The shrubs in the forest: The use of woody species by 18th-century Labrador Inuit
archaeobotany, Inuit, Labrador
Despite low productivity rates and sparse tree cover in the circumpolar region, the Inuit identify woody plants and their products as important parts of their diet that provide essential nutrients and medicine. However, evidence of historic and prehistoric Inuit plant use is less well known. This article presents archaeobotanical research from two 18th-century Inuit sites in Northern Labrador. At both sites, abundant botanical remains were recovered, suggesting woody plants were consumed as food, used as medicines, and modified for many valuable purposes. These results are consistent with Inuit ethnobotanical studies, suggesting that woody plants contribute important elements to the Inuit economy today and have done so in the recent past.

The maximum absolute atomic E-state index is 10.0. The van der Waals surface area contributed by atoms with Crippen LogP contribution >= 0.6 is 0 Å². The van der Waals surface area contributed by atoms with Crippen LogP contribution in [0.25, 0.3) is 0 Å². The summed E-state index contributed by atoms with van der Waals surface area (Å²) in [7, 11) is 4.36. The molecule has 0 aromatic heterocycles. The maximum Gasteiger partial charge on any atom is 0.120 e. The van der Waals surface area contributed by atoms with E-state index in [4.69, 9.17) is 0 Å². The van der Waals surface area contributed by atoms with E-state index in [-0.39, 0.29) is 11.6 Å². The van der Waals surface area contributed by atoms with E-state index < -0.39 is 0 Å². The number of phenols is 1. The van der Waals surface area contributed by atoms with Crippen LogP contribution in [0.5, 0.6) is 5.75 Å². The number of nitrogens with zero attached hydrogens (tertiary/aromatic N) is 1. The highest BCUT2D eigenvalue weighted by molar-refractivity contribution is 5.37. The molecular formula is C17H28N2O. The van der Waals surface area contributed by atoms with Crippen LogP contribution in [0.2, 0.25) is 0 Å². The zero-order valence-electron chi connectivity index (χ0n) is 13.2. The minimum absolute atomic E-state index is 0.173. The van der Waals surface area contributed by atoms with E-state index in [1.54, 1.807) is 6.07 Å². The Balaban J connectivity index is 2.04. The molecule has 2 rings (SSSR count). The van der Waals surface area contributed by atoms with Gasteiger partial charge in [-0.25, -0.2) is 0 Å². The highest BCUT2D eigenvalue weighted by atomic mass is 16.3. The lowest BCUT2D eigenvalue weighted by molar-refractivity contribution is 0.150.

Zutter, C. (2012). The shrubs in the forest: The use of woody species by 18th-century Labrador Inuit. Etudes Inuit Studies, 36(1), 139-155. doi: 10.7202/1015957ar
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